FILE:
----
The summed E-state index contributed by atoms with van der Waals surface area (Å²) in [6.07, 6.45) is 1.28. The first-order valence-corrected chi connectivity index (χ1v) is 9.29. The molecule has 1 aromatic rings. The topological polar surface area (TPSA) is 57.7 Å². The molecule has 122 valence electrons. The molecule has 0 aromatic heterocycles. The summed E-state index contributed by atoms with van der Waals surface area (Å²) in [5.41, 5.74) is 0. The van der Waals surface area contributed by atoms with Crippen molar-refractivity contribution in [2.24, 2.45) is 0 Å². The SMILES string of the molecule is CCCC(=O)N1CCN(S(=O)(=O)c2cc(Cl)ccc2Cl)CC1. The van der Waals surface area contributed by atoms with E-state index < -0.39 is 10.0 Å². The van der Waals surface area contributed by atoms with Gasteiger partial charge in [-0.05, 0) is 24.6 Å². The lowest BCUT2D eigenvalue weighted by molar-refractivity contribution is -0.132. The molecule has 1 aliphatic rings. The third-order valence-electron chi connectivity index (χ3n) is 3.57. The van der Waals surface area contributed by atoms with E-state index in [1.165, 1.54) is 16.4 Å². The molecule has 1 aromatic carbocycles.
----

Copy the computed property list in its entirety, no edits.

The summed E-state index contributed by atoms with van der Waals surface area (Å²) in [6.07, 6.45) is 1.28. The first-order valence-corrected chi connectivity index (χ1v) is 9.29. The molecule has 1 aromatic rings. The topological polar surface area (TPSA) is 57.7 Å². The molecule has 122 valence electrons. The molecule has 0 aromatic heterocycles. The summed E-state index contributed by atoms with van der Waals surface area (Å²) in [5.41, 5.74) is 0. The van der Waals surface area contributed by atoms with Crippen molar-refractivity contribution in [2.24, 2.45) is 0 Å². The SMILES string of the molecule is CCCC(=O)N1CCN(S(=O)(=O)c2cc(Cl)ccc2Cl)CC1. The van der Waals surface area contributed by atoms with E-state index < -0.39 is 10.0 Å². The van der Waals surface area contributed by atoms with Gasteiger partial charge in [-0.05, 0) is 24.6 Å². The lowest BCUT2D eigenvalue weighted by molar-refractivity contribution is -0.132. The molecule has 1 aliphatic rings. The third-order valence-electron chi connectivity index (χ3n) is 3.57. The van der Waals surface area contributed by atoms with E-state index in [1.165, 1.54) is 16.4 Å². The molecule has 1 aromatic carbocycles.